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A cookie is a piece of information
sent from a web server to a web browser, and then (usually) stored by
the web browser on the client machine for use at a later time.
How Cookies Work
Cookies are a technique developed to personalize content (for instance, by storing information about a user, that can be incorporated into pages from that site in the future) and to make up for a limitation of the web. As originally designed, a web server sat around and handled requests for web pages, without trying to remember who asked for what page last, what data they submitted in that web form asking for their address, etc. Each page request was treated as a separate task, completely unrelated to any tasks (other page requests or web page form data submissions) that came before it. This type of behavior is referred to as stateless because the server does not keep track of the state of any of the clients who might have requested web pages from it.
Because many web applications need to keep track of where a user has been (and who the user is), the idea of a magic cookie was born. The way it works is that the web server passes the browser a cookie which may contain data gathered by the web server (such as the users email address) or maybe simply a magic number understood internally by the web server that identifies which connection (series of transaction) this page request is associated with, and, whenever the browser contacts the web server, it sends back the cookie, thus, identifying itself to the web server. The cookie is often (but not always) stored as a text file on disk.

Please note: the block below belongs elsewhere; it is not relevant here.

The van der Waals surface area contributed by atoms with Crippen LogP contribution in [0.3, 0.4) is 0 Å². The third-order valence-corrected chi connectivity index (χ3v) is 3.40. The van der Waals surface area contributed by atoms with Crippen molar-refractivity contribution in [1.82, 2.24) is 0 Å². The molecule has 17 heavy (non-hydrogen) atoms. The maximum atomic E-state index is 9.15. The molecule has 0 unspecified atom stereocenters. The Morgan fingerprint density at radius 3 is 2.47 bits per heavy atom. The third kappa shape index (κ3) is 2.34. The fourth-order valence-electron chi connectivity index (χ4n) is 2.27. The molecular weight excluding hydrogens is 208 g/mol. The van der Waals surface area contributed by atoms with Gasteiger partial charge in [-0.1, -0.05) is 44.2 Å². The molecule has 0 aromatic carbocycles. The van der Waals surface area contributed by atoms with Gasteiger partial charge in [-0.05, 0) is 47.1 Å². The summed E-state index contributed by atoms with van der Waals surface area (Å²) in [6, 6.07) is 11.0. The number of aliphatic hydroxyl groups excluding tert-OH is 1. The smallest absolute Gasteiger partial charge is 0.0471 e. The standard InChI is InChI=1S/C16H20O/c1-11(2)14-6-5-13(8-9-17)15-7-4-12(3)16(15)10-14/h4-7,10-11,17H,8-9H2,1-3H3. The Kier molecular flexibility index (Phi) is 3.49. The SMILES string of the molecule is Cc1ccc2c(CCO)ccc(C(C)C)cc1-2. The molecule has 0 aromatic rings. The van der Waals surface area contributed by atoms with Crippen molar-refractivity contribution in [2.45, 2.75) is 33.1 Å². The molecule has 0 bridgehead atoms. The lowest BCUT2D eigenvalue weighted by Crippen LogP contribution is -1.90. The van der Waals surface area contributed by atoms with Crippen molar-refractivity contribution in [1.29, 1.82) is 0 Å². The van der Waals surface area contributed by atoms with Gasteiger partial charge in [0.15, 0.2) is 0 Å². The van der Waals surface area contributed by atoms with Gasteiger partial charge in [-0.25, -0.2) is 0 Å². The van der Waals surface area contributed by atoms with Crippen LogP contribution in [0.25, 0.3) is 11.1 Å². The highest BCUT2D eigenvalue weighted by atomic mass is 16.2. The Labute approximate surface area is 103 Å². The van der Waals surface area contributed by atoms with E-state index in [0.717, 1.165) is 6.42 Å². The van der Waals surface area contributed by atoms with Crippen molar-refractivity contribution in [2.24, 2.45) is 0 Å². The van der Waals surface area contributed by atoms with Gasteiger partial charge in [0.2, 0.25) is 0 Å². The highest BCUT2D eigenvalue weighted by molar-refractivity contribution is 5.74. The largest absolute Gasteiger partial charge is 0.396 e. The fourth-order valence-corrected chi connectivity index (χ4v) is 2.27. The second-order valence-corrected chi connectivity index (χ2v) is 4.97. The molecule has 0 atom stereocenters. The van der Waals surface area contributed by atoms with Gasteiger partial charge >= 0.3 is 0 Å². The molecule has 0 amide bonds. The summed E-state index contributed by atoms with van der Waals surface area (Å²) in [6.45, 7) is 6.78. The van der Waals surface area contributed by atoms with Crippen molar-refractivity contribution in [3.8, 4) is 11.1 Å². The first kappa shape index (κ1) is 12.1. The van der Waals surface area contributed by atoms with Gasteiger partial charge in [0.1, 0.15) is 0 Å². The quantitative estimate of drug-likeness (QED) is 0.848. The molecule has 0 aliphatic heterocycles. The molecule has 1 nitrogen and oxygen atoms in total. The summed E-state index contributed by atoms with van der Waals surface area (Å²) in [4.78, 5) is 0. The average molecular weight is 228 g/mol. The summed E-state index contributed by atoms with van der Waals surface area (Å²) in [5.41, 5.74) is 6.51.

Cookies themselves contain a variety
of information, such as the host to which the cookie should be sent,
as well as, whatever unique identifying information (or other data)
that the web server wants you to furnish whenever you try to contact
it. Those who worry about such things might be concerned that a cookie
can contain anything on your hard disk should be consoled by the fact
that cookies can only contain information that you once provided to
the web server that created the cookie. If you didnt give the
web server your social security number, the site cant store it
in a cookie.
A cookie is a piece of information sent from a web server to a web browser, which is usually stored on the users PC for future use.
Depending on what information a user has provided to a web server, sensitive data may be in any cookie the web server asks to be stored on that users PC. Cookies can only contain information that was provided by the user to the web server.
While sites could store into a cookie
information like the user ID, password, credit card numbers, etc. that
you provide them, they generally dont (knowing that its
not a good practice), and instead opt to not store that information
at all, or store it on their own secure servers, using a magic
number cookie to look it up later, as described above.
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CertiGuide for Security+ (http://www.CertiGuide.com/secplus/) on CertiGuide.com
Version 1.0 - Version Date: November 15, 2004
Adapted with permission from a work created by Tcat Houser et al.
CertiGuide.com Version © Copyright 2004 Charles M. Kozierok. All Rights Reserved.
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